3. Another key finding in this ongoing study would be that children have a significantly higher level of hand hygiene compliance (44.44%) compared to adults (14.35%). This may indicate that children may be valuable role models in any public health campaign on hand hygiene (It must be noted however that within the sample population there were only 45 children observed in total).
  4. Males are significantly more likely to not wash or dry their hands at all (9.84%) compared to females (4.51%) although both levels of non-hand hygiene compliance appear to be high considering current public health campaigns around minimising the transmission of novel coronavirus (COVID-19).

 

 

 

 

 

 

 

 

 

 

 

 

Recommendations

  1. This study aimed to evaluate the hand hygiene behaviour and compliance of the general population during the novel coronavirus (COVID-19) pandemic in an urban setting in the UK. This may be the only research of its kind currently being undertaken anywhere across the globe. Given the importance of this unique public health research and in light of the novel coronavirus (COVID-19) pandemic, we feel that the interim findings of this ongoing study could be highly significant in informing public health campaigns in the coming weeks and months, and potentially could be of international significance.
  2. If the indicative level of inadequate hand hygiene behaviour and compliance amongst the general population is not addressed quickly and effectively, then this will not only increase the risk of further spread, but also increase the burden of the disease on the national healthcare service and its capacity to cope.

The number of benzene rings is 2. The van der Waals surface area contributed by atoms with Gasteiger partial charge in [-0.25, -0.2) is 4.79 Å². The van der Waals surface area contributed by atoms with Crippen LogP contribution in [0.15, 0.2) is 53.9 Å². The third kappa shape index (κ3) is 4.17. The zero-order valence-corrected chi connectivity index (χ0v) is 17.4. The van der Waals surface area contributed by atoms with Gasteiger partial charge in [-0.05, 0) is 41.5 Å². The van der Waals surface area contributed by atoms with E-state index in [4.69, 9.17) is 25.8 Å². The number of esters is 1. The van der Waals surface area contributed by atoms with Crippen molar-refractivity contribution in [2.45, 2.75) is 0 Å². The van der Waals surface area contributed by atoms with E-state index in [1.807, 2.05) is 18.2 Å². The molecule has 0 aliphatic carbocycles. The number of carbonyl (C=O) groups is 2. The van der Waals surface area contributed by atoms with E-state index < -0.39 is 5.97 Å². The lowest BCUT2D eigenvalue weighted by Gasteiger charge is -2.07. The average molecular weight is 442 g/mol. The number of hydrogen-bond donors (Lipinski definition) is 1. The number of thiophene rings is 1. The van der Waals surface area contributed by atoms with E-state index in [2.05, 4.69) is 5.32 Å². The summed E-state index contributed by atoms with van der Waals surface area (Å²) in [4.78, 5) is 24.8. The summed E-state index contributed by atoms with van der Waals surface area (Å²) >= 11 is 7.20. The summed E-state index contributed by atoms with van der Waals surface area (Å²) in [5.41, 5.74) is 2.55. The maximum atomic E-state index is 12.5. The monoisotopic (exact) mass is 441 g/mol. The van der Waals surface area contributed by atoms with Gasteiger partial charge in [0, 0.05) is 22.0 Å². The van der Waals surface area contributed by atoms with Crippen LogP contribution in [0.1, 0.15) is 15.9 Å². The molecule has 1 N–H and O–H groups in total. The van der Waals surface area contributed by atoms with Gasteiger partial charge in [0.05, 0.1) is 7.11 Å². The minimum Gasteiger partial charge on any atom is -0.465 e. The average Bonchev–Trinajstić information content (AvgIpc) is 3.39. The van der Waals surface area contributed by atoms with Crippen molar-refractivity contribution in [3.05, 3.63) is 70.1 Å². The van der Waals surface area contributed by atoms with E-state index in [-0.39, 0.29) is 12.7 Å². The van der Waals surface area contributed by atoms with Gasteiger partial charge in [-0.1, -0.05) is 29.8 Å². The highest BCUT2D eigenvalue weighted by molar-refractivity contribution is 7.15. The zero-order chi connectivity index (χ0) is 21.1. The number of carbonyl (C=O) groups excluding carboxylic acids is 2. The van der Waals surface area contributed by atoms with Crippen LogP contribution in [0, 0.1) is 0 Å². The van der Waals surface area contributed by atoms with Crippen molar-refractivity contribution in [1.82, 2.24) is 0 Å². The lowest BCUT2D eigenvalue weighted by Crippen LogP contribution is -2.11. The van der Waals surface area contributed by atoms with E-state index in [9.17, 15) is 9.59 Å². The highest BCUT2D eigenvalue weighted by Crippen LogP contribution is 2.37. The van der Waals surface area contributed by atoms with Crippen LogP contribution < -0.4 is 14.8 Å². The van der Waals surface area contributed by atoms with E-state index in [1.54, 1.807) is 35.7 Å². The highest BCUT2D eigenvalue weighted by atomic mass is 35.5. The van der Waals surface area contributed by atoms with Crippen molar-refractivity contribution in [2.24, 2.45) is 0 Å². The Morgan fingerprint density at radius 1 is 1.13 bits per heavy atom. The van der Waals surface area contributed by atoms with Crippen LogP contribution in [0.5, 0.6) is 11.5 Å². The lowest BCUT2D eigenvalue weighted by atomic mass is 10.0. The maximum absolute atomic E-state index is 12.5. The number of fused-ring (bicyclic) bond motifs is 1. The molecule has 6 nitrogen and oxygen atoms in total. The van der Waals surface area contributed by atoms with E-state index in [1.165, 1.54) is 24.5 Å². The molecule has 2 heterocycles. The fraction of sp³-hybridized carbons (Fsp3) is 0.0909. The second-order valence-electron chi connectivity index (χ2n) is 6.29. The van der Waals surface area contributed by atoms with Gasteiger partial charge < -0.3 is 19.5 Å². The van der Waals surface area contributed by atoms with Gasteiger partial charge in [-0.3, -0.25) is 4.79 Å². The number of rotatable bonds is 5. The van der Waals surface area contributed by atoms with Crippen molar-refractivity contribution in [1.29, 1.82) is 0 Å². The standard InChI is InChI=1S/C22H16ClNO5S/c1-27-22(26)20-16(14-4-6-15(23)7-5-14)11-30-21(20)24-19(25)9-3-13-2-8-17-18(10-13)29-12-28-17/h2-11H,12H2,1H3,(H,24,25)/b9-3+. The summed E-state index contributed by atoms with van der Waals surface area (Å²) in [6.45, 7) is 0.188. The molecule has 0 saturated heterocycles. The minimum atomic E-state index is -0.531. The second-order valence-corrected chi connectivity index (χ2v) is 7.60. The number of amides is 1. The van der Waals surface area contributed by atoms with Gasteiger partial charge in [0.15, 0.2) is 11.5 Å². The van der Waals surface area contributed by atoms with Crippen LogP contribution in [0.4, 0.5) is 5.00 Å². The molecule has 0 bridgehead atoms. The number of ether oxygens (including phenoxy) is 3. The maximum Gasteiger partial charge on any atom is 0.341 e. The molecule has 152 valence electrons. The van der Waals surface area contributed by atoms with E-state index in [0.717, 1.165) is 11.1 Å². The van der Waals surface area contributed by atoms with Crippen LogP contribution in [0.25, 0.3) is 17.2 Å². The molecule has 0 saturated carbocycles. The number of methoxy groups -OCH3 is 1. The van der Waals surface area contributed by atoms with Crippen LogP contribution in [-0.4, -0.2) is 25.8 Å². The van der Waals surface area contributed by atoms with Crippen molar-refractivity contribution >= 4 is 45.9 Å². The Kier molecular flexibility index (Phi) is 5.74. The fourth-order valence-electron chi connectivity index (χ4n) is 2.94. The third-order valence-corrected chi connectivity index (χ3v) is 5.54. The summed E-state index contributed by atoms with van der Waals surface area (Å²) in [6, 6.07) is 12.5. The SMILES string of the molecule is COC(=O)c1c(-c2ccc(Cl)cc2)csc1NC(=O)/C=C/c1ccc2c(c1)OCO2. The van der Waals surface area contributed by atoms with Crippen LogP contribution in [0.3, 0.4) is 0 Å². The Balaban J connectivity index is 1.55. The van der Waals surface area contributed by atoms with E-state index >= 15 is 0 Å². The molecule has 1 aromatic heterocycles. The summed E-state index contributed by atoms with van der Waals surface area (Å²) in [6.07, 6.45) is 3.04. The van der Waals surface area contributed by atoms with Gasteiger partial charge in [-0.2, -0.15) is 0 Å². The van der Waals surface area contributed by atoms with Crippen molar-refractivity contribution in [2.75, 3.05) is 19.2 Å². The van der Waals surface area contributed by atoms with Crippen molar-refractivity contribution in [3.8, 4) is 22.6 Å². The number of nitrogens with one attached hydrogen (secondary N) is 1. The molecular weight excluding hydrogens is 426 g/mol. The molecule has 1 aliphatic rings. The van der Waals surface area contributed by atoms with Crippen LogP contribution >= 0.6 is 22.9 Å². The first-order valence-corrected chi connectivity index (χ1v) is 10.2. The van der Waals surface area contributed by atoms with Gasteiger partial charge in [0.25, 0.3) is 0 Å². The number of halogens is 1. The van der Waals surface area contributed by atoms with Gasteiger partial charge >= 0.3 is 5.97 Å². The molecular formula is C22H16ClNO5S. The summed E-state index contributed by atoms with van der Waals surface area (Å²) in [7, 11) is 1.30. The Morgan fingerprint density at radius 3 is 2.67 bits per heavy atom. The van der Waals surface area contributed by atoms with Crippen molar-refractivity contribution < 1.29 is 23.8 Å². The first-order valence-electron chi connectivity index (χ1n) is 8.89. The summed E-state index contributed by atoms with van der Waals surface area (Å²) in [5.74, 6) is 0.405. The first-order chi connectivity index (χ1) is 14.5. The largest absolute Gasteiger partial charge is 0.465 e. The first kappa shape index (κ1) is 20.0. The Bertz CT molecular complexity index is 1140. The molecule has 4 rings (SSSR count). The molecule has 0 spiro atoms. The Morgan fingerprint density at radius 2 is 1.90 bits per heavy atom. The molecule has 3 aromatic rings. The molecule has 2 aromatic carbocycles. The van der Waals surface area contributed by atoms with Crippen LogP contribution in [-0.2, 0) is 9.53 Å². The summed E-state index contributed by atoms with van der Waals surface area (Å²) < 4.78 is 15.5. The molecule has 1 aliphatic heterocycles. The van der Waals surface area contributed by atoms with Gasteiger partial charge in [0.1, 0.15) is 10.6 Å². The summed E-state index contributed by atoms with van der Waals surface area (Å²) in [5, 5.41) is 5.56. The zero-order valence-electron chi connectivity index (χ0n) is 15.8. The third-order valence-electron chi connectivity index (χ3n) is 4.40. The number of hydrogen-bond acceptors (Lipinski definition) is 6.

3. Current public health campaigns around novel coronavirus (COVID-19) do not appear, based on this study, to have the desired impact and may need to be reviewed or re-enforced in order to achieve the levels of compliance required to slow the spread of the pandemic.
  4. A major focus should be placed on improving the length of time spent washing and drying hands to at least 20 seconds or more as timing is the key factor in the adequate method of hand hygiene practice and compliance as has previously been established.
  5. Focus should also be placed on improving the behaviour of the large number in the basic hand hygiene category, displaying an intent to practice good hand hygiene, but not meeting the required 20 seconds. Improvement in behaviour among this group would make a significant difference in the levels of overall hand hygiene compliance and should be viewed as a key target group.
  6. While other initiatives to improve timing need to be investigated, a simple visual or audible timer placed in public restrooms may be a novel approach to ensure that people do spend the correct length of time washing hands in these facilities.
  7. Similarly for hand drying, most hand dryers are constricted to a pre-determined timing setting, and therefore most people who do not dry their hands adequately are potentially doing so because they trust the time limit set by the hand dryer for its operating duration, rather than using a visual or audible timer or counting themselves to make sure hands are dried adequately.
  8. Children appear to practice adequate hand hygiene compliance significantly better than adults, and they may be useful as key role models for promoting adequate hand hygiene behaviour in current and future public health campaigns around preventing the spread of COVID-19 for both children and adults. Particularly for those adults who frequently practice inadequate hand hygiene compliance.

 

 

(April 2020)